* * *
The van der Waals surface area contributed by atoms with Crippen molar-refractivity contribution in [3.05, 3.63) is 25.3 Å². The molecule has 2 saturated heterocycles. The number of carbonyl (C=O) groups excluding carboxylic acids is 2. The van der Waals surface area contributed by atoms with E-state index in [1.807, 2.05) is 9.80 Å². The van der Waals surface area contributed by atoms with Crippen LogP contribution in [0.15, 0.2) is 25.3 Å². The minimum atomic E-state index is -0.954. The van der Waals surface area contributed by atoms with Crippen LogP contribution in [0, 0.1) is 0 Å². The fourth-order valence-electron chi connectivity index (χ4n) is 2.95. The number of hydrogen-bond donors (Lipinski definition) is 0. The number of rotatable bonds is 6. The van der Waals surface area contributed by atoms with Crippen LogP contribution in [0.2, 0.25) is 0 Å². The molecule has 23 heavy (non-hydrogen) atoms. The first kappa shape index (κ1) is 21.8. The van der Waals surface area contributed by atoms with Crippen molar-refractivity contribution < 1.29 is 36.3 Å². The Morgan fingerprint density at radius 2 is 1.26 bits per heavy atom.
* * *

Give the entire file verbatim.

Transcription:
The van der Waals surface area contributed by atoms with Crippen molar-refractivity contribution in [3.05, 3.63) is 25.3 Å². The molecule has 2 saturated heterocycles. The number of carbonyl (C=O) groups excluding carboxylic acids is 2. The van der Waals surface area contributed by atoms with E-state index in [1.807, 2.05) is 9.80 Å². The van der Waals surface area contributed by atoms with Crippen LogP contribution in [0.15, 0.2) is 25.3 Å². The minimum atomic E-state index is -0.954. The van der Waals surface area contributed by atoms with Crippen LogP contribution in [0, 0.1) is 0 Å². The fourth-order valence-electron chi connectivity index (χ4n) is 2.95. The number of hydrogen-bond donors (Lipinski definition) is 0. The number of rotatable bonds is 6. The van der Waals surface area contributed by atoms with Crippen LogP contribution in [0.2, 0.25) is 0 Å². The molecule has 23 heavy (non-hydrogen) atoms. The first kappa shape index (κ1) is 21.8. The van der Waals surface area contributed by atoms with Crippen molar-refractivity contribution < 1.29 is 36.3 Å². The Morgan fingerprint density at radius 2 is 1.26 bits per heavy atom.